Plunged into unexpected darkness, a suitably horrific mood was set for the crowd in the Great Hall, as the looming screen flickered to life with a montage of classy menace from Hungary’s finest export, Bela Lugosi.
Set to Nouvelle Vague’s chilling cover of 1979’s Bela Lugosi’s Dead, the sheer heft of the man’s performance as cinema’s most iconic Dracula seethed through. All slicked jet-black-hair and piecing gaze, Lugosi broke the mold with minimal makeup and his own thick accent to create what remains to this day a definitive vision of the Count.
With yet another sold out crowd primed to receive a slice of guerilla-screened horror, author Mark Iveson delivered a fascinating pre-film talk about the surprisingly heartbreaking life of Lugosi. With the actor enduring lengthy spells of unemployment, a crippling addiction to morphine, and ending up near-forgotten during his final years, the scene was set to see the tragic icon in the very first feature-length zombie film.
White Zombie sees Lugosi on fine form as a Haitian voodoo master
Released a scant year after 1931’s Dracula, White Zombie sees Lugosi on fine form as a Haitian voodoo master, using his diabolical powers to transform a nubile young woman into a zombie on her wedding night, snatching her from her bereft new husband, and delivering her into the hands of the obsessed plantation owner who orchestrated the whole sinister plot.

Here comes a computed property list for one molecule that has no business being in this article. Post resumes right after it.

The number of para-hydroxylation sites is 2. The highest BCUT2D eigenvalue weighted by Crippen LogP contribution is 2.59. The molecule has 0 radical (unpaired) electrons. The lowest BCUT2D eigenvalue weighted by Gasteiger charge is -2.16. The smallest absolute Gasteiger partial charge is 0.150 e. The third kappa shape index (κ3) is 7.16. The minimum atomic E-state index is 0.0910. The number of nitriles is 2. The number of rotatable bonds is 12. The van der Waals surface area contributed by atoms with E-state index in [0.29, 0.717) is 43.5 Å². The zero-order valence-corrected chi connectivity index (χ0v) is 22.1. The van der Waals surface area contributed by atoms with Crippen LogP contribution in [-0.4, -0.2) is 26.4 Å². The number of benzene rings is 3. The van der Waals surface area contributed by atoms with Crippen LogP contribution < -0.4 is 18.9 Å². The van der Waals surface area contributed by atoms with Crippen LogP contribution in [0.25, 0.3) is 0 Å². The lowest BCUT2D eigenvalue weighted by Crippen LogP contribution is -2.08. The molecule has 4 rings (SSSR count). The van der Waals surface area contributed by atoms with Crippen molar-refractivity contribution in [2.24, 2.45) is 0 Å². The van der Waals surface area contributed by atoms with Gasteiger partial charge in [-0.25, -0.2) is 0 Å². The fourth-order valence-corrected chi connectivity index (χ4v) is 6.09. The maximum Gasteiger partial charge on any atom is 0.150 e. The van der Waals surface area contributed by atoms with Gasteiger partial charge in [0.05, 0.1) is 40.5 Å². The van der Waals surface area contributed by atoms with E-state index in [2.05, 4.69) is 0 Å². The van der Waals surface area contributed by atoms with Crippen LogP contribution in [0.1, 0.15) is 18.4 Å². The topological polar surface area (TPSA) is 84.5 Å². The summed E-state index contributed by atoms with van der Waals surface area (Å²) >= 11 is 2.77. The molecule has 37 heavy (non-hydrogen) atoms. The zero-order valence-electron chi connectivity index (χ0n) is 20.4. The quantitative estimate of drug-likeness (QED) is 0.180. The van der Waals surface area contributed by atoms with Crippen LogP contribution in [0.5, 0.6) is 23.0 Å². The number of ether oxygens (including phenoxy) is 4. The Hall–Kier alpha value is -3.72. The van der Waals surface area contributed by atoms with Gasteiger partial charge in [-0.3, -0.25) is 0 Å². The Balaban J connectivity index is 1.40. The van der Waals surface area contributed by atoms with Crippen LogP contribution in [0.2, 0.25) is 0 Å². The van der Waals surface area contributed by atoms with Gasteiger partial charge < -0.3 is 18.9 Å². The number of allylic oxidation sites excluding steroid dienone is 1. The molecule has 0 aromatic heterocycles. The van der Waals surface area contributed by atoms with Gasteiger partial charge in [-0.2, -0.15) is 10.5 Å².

With a reputation for haphazard acting and a histrionic storyline, it was a pleasant surprise to be barrelled along by its knockabout charm, and even horrified by a couple of deeply disturbing scenes.
The dead-eyed zombie bride playing a repeated refrain over and over on a grand piano, as her new master curses that he thought her beauty alone would satisfy, but the soul has gone, can’t help but chill; nor can the plantation owner himself being slowly transformed into a zombie, rendered mute and completely aware of what is happening to him as a horrifying Lugosi sits casually by, offering up charming conversation and slowly carving out a voodoo doll ready for the man’s final turn.
a man who gave cinema so much, now gone but assuredly not forgotten
While it’s natural sitting in the cold heart of the castle to pine for a heater and a draught excluder, it really is part of the atmosphere of these screenings which offer an entirely unique way to experience horror classics of years gone by, and, in this case, reaffirm the reputation of a man who gave cinema so much, now gone but assuredly not forgotten.
Leigh Venus at Newcastle Castle, 13 February 2016
Originally published in Narc Magazine